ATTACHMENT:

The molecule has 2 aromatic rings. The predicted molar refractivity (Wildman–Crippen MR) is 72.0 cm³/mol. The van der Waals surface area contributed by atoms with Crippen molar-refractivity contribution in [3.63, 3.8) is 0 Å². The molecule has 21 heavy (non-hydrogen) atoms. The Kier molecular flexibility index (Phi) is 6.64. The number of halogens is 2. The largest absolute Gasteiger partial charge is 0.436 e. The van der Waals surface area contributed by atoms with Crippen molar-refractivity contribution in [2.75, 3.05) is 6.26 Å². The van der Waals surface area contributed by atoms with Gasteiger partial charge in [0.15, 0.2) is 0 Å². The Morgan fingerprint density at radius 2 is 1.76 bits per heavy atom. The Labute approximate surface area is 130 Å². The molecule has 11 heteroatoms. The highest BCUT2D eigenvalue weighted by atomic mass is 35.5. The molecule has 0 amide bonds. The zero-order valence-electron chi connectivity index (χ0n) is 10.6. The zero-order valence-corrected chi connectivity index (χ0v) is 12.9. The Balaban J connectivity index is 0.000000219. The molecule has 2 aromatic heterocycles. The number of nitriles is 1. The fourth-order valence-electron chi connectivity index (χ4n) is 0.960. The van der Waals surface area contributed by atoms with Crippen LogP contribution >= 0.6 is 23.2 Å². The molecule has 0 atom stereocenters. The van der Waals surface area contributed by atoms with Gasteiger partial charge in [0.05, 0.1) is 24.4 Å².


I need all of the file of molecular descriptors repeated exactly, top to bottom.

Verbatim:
The molecule has 2 aromatic rings. The predicted molar refractivity (Wildman–Crippen MR) is 72.0 cm³/mol. The van der Waals surface area contributed by atoms with Crippen molar-refractivity contribution in [3.63, 3.8) is 0 Å². The molecule has 21 heavy (non-hydrogen) atoms. The Kier molecular flexibility index (Phi) is 6.64. The number of halogens is 2. The largest absolute Gasteiger partial charge is 0.436 e. The van der Waals surface area contributed by atoms with Crippen molar-refractivity contribution in [2.75, 3.05) is 6.26 Å². The van der Waals surface area contributed by atoms with Gasteiger partial charge in [0.15, 0.2) is 0 Å². The Morgan fingerprint density at radius 2 is 1.76 bits per heavy atom. The Labute approximate surface area is 130 Å². The molecule has 11 heteroatoms. The highest BCUT2D eigenvalue weighted by atomic mass is 35.5. The molecule has 0 amide bonds. The zero-order valence-electron chi connectivity index (χ0n) is 10.6. The zero-order valence-corrected chi connectivity index (χ0v) is 12.9. The Balaban J connectivity index is 0.000000219. The molecule has 2 aromatic heterocycles. The number of nitriles is 1. The fourth-order valence-electron chi connectivity index (χ4n) is 0.960. The van der Waals surface area contributed by atoms with Crippen LogP contribution >= 0.6 is 23.2 Å². The molecule has 0 atom stereocenters. The van der Waals surface area contributed by atoms with Gasteiger partial charge in [0.05, 0.1) is 24.4 Å².